Some artists spend their entire career chasing a particular sound, and one of the most hip-hop of hip-hop soundscapes is that classic Queens sound. Gutter sample, hard drums, and the rhymes to match. While Meyhem Lauren can sound comfortable over any style of beat, he sounds most comfortable and most in his element over the gritty production of producers like J-Love, Harry Fraud, and of course Buckwild. Together, Meyhem worked with the legendary Diggin’ in the Crates producer on Silk Pyramids, an LP showcasing Meyhem’s talent for putting words together behind Buckwild’s classic brand of boom-bap. ProfileWild sits down with Meyhem Laurenovitch to talk about Silk Pyramids, what it’s like working with Buckwild, how his rhymes come together, his top ten or so Queens albums, his album with DJ Muggs, Action Bronson, what he’s been cooking, and how Dani’s House of Pizza fuels his rhymes.
Here are some quotes from the feature:
On working with Buckwild for their collaborative album Silk Pyramids:
You know, at this point in the game, I would say we’re friends. That’s my man right there. We started with a musical relationship. I tell him what beats I like and he’ll tell me his thoughts on it. 90% of the time, there really wasn’t much conversation, to be honest. It was just good money, like, ‘Wow, this beat is hot.’ He usually liked what I wrote. Once in awhile he might tell me to rewrite something. Nah, he never told me that. Once in a while he might tell me to spit it over or to spit it in a lower tone. But there wasn’t really any things that we wanted to change. I wouldn’t tell him to change the drums. It was smooth. Smooth sailing.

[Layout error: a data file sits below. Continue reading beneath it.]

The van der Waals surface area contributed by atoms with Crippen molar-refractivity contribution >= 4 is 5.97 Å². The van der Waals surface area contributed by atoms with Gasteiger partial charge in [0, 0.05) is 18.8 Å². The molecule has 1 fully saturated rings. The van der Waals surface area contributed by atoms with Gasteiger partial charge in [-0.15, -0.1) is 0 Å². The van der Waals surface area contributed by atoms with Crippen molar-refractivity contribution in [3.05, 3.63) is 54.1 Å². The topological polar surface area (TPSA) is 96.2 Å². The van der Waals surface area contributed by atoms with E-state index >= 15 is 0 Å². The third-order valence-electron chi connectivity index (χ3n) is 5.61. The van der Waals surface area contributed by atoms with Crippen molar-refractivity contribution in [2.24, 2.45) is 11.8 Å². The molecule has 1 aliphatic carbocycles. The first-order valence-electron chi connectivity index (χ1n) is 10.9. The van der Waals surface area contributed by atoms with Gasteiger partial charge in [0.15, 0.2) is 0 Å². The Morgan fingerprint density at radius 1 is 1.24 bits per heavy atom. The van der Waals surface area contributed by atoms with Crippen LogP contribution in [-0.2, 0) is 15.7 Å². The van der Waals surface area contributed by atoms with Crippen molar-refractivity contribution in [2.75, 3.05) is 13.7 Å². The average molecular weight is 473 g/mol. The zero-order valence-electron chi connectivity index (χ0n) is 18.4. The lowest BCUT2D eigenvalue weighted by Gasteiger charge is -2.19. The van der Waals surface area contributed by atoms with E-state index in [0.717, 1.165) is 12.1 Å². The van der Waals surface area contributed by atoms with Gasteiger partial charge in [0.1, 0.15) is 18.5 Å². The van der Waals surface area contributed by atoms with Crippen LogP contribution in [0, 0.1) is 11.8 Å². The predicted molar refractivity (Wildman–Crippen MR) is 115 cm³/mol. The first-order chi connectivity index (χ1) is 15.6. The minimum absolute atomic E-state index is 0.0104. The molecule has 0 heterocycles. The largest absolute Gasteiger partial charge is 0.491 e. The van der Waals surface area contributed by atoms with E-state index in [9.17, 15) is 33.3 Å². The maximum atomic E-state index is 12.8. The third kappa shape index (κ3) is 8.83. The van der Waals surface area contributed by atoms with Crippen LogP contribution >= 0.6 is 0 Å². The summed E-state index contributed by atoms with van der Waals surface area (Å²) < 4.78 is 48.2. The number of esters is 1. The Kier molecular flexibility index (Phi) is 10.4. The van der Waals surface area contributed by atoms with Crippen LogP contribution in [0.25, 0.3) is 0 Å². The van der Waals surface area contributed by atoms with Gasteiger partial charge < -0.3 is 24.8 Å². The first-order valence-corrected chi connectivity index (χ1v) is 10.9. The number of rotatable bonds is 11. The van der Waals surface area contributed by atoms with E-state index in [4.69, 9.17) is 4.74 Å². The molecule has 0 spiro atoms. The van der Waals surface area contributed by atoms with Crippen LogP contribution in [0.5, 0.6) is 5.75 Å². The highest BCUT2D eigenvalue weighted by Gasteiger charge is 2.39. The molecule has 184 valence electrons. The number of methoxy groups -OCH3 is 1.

On creating imagery in his rhymes:
I have images and I try to turn them into rhymes, not the other way around. Like on the “Q.U. Cartilage” beat, like, I heard that beat and I saw Queens. It just reminded me of classic Queens records that I would listen to and had that sound to it and then it just made me think about driving through Queens or walking around. That’s why I went that direction with that song.
On how his album with DJ Muggs came about:
When Action was doing the Rare Chandeliers project with Alchemist, I was out there working with him. I was out there working with Al and Action and Muggs came through one day. He just came through randomly. There was a bunch of us in the crib. I know the Future kid was there. Earl Sweatshirt was there. There was a bunch of people. I think Schoolboy Q was in and out. I don’t even know. Al’s crib is like rap camp. Everybody was in and out but there was a lot of people in the building that day and they were working with Al all day. By the time Muggs pulled out some beats, we were all tired. Ac passed out. A bunch of people left. It was a long day. I stayed up and did three joints with Muggs. I didn’t know what they would be for but I just did them. Action woke up in the morning and he jumped on two of them. I didn’t know what those songs were gonna be used for. I just did ‘em and didn’t think twice. About a month later, Muggs hit me online like, ‘Yo, those songs you did are pretty dope. Let’s do a whole project together.’ That’s how it happened.
On the Rocksteady Anniversary:
Smoothe and Trigger killed it. ‘Mega killed it. M.O.P definitely killed it. I’m a huge M.O.P fan. Watching them perform, I’ve been watching them and driving around listening to them for over 12 years. It was definitely a plus. I’ve been to a lot of Rocksteady reunions and this was one of the best ones. Slick Rick killed it. It was good. It was a dope show.